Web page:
When I say "nesting" bowls, I mean they need to nest tightly like the two below. You can see how these bowls nest with the rims close together. These are sandwiched together to mold the cheese bowls--that's why they need to nest tightly. Chances are that you have 2 bowls that will work. I used these cheapo Corelle bowls--widely available--they have them at my local Walmart (also available on Amazon). They have a 6" diameter across the rim and are 1-3/4 inches high. You can use whatever size bowls you want, depending on how big you want your cheese bowls to be. 


Step 2. Cut a piece of parchment paper that will cover the bottom of the plate/platter. (You can reuse the parchment paper for multiple cheese bowls. I made 6 bowls reusing the same piece of parchment paper.)

Step 3. Put grated cheese in center of paper. I used 1/2 cup cheese for my 6" bowl. This example is using grated Romano cheese.

  • NOTE: You may have to adjust this for your bowl size, using my size/quantity as a guideline. It may take a bit of trial-and-error to get the amount and size right. Once it's figured out, you can make these bowls quickly, one right after the other.

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Step 4. Spread the cheese out into a circle shape. It doesn't have to be perfect. These cheese bowls have uneven edges, by design. Hold an inverted bowl over the cheese circle and make sure the cheese extends 3/4 to 1 inch beyond the rim of the bowl. My cheese circle is approx. 7-1/2 inches in diameter for a 6" bowl rim.

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Step 5. Use scissors to trim the corners off of the parchment paper to keep them from bumping against the walls of the microwave as the turntable rotates. (This may not be necessary if you have a larger microwave than mine.)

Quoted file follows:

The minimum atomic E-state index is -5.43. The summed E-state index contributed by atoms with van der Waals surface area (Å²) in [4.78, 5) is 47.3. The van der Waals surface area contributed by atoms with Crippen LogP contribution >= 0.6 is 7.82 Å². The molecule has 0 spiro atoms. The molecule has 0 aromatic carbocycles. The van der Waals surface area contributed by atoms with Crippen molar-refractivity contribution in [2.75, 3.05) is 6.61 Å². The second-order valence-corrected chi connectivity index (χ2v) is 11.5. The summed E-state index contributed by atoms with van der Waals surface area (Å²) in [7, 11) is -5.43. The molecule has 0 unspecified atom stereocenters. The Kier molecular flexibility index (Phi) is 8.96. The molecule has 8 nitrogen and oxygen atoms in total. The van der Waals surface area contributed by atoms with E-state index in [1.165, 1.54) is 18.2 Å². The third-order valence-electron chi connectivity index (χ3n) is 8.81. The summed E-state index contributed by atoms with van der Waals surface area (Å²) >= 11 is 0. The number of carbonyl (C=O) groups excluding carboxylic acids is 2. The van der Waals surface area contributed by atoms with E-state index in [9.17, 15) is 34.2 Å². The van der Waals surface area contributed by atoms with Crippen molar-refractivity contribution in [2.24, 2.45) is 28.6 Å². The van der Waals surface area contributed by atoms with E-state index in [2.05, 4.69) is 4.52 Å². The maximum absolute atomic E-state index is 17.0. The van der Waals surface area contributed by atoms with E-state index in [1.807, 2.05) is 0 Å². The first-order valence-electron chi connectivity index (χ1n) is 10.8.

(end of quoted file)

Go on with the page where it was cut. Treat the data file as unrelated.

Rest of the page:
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Step 6. Have an inverted bowl ready to use as a mold when you take the hot cheese out of the microwave.

Step 7. Put the plate of cheese in the microwave and cook at full power until golden brown over most/all of the surface. In my 1100-watt microwave it took exactly 2 minutes. But, microwaves vary, so keep an eye on it until you figure out the cooking time for yours.

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Step 8. Remove cooked cheese from microwave; with parchment paper still attached, IMMEDIATELY flip it over the bowl mold, centering it over the bowl. If it's not perfectly centered, it's okay. You'll end up with an asymmetric bowl, and it will look like you planned it that way. So, don't fret about it being perfect.

Step 9. Working quickly before the cheese hardens, take the second bowl and press it over the hot parchment/cheese. Press down to form the cheese into a bowl shape.

  • NOTE: You can mold the cheese over the bowl with your hands, but using a 2nd nesting bowl makes it WAY easier; and you won't burn yourself handling the hot cheese.

Step 10. Remove the top bowl and peel off the parchment paper. 

VOILA! You've got a cheese bowl. Remove it from the bowl mold, and you're ready to make another one.

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OOPS ALERT! Below is a photo of the first cheese bowl I made using poor quality parchment paper that stuck to the cheese. I was able to tear off most of the paper; but as the cheese hardened, it became difficult to get all of the paper off. This is why I recommend the Reynolds parchment paper. I reused the same piece for 6 cheese bowls, and it released easily every time. There are likely other brands that would work fine, too; but Reynolds and Wilton are tried-and-true brands. Don't use wax paper--it will stick.